Today is a momentous one. After two years and countless trips – since if I’m honest it took far more than the 33 listed here – finally I’m launching The Devil’s Plantation website. For anyone reading, especially those who subscribe to this blog, I want you to be the first to see it. Naturally I’m quite nervous from several angles – whether the site actually works, or if anyone will look at it and if they do, will they get it? Looking at the webstats for this blog, I’m delighted by the number of people who’ve visited, even if some of the search terms used tell me some visitors are more interested in say, dogging at Gleniffer Braes or Murder in Carmyle than in the Secret Geometry of Glasgow.
So for anyone willing to go along with this, I have a favour to ask. Having spent the last week testing the site to destruction on four different computers – my shed looks like a branch of PC World – I’m asking you be the first to preview it. There’s still a bit of housekeeping to do, odd bits of sound and text, before the official launch early next week, but I hope you’ll find it relatively easy to navigate and I’d be interested to know how people find their own way around, or if you have any problems.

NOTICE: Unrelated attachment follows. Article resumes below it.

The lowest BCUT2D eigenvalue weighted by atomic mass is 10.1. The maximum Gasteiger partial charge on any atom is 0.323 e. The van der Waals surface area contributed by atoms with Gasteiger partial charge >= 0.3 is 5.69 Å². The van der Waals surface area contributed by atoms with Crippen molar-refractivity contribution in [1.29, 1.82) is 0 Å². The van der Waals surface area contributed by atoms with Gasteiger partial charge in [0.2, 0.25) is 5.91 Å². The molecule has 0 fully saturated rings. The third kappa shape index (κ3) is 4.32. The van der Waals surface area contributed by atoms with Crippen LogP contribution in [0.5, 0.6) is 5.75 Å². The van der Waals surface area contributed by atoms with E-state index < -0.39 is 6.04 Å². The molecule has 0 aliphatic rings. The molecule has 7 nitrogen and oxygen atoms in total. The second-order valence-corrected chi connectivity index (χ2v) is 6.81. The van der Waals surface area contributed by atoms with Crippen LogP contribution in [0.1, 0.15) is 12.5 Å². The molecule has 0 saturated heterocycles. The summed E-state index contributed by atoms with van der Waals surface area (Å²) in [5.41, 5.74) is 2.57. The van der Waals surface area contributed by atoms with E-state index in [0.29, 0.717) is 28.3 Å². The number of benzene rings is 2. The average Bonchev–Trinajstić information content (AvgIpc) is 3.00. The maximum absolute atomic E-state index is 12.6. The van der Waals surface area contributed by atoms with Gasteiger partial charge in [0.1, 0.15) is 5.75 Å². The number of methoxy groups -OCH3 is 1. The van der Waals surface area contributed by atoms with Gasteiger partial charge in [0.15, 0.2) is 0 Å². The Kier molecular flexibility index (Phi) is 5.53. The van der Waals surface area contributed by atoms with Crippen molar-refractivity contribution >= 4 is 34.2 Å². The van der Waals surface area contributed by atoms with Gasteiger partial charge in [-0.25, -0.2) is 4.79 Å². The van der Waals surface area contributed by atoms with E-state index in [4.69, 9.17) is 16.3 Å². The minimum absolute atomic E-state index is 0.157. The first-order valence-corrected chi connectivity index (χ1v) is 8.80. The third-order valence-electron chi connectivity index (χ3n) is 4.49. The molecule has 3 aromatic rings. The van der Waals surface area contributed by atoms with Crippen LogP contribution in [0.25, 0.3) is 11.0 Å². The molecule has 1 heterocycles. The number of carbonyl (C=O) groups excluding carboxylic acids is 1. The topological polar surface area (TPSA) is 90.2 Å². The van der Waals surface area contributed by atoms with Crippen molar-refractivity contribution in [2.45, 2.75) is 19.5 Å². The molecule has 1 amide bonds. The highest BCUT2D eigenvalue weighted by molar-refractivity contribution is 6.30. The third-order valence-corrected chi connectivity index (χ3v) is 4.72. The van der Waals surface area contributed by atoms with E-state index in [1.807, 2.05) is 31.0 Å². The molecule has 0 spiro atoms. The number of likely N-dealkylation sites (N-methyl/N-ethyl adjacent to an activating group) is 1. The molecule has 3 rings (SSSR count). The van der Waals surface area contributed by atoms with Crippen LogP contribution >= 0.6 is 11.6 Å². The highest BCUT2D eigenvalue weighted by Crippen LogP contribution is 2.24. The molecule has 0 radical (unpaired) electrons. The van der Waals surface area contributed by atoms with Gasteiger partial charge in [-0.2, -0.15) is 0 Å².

On entering, by clicking on the dots, each representing a site, a short film will appear showing the places I visited to recreate the journey taken by Harry Bell in his search for Prehistoric Communication Lines. They are also the journeys taken by Mary Ross, a woman whom I first met in 2008 and who, by sheer coincidence, visited almost all the same sites as Bell. Maybe I was reading too much into this but Mary entirely changed the way I looked at the project and how I could tell the ‘story’ of Glasgow.
Gradually, as more sites are highlighted, lines will appear, linking them together. A pattern soon emerges. The viewer is free to choose which path to take. Some sites have several lines radiating from them, offering a multiple choice of routes. It’s up to you to choose which direction you travel. Having tested the site, I know it can take a long time to ‘bag’ all the various places featured – there’s 66 films to get through – which is why it’s possible to save your journey. When you return, the website will remember where you’ve been, allowing you to pick up from where you left and continue at your own pace.
Each short film ends with a small passage telling part of both Harry Bell and Mary Ross’ stories. These are told according to the site they’re linked to but by the end of the journey it’s possible to read the two complete stories in sequence. For those viewers who visit all the sites, there’s a reward waiting at the end that I’m not revealing here – you have to make the journey to find out.
Some people will get it, others won’t. Some will enjoy seeing the odd corners in and around Glasgow while others will enjoy the stories. I certainly did. My hope is that most of you will complete the journey and see what lies at the end.
So please, take a look. I welcome any comments or queries. You can visit by clicking on this link. Bon voyage.